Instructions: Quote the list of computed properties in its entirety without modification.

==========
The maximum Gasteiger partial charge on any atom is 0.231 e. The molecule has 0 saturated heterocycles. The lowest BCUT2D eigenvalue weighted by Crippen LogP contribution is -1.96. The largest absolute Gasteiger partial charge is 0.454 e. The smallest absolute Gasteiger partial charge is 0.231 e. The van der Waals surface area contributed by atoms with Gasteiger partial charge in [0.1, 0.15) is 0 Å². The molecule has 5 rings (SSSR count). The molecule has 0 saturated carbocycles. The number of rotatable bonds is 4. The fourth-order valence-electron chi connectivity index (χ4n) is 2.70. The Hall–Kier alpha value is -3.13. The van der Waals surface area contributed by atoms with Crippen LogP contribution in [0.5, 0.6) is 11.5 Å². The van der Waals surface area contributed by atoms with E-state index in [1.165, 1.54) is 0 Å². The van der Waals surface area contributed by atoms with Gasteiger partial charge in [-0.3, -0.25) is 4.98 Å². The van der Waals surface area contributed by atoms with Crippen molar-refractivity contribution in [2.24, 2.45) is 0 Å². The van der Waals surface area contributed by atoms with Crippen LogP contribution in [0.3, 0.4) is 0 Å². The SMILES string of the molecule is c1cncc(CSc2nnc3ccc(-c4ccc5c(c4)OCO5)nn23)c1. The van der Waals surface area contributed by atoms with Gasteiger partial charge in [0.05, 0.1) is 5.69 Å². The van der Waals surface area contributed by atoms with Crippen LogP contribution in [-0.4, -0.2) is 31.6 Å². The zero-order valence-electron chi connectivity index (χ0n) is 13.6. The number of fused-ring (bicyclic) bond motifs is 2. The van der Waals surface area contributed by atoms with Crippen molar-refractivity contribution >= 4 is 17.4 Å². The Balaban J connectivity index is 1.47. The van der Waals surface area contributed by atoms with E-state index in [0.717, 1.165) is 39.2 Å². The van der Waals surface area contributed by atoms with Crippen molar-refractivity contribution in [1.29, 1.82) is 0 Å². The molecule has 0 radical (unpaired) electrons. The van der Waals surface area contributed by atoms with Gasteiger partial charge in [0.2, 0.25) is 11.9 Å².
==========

The maximum Gasteiger partial charge on any atom is 0.231 e. The molecule has 0 saturated heterocycles. The lowest BCUT2D eigenvalue weighted by Crippen LogP contribution is -1.96. The largest absolute Gasteiger partial charge is 0.454 e. The smallest absolute Gasteiger partial charge is 0.231 e. The van der Waals surface area contributed by atoms with Gasteiger partial charge in [0.1, 0.15) is 0 Å². The molecule has 5 rings (SSSR count). The molecule has 0 saturated carbocycles. The number of rotatable bonds is 4. The fourth-order valence-electron chi connectivity index (χ4n) is 2.70. The Hall–Kier alpha value is -3.13. The van der Waals surface area contributed by atoms with Crippen LogP contribution in [0.5, 0.6) is 11.5 Å². The van der Waals surface area contributed by atoms with E-state index in [1.165, 1.54) is 0 Å². The van der Waals surface area contributed by atoms with Gasteiger partial charge in [-0.3, -0.25) is 4.98 Å². The van der Waals surface area contributed by atoms with Crippen molar-refractivity contribution in [2.24, 2.45) is 0 Å². The van der Waals surface area contributed by atoms with Crippen LogP contribution in [0.3, 0.4) is 0 Å². The SMILES string of the molecule is c1cncc(CSc2nnc3ccc(-c4ccc5c(c4)OCO5)nn23)c1. The van der Waals surface area contributed by atoms with Gasteiger partial charge in [0.05, 0.1) is 5.69 Å². The van der Waals surface area contributed by atoms with Crippen LogP contribution in [-0.4, -0.2) is 31.6 Å². The zero-order valence-electron chi connectivity index (χ0n) is 13.6. The number of fused-ring (bicyclic) bond motifs is 2. The van der Waals surface area contributed by atoms with Crippen molar-refractivity contribution >= 4 is 17.4 Å². The Balaban J connectivity index is 1.47. The van der Waals surface area contributed by atoms with E-state index in [0.717, 1.165) is 39.2 Å². The van der Waals surface area contributed by atoms with Crippen molar-refractivity contribution in [1.29, 1.82) is 0 Å². The molecule has 0 radical (unpaired) electrons. The van der Waals surface area contributed by atoms with Gasteiger partial charge in [0.2, 0.25) is 11.9 Å².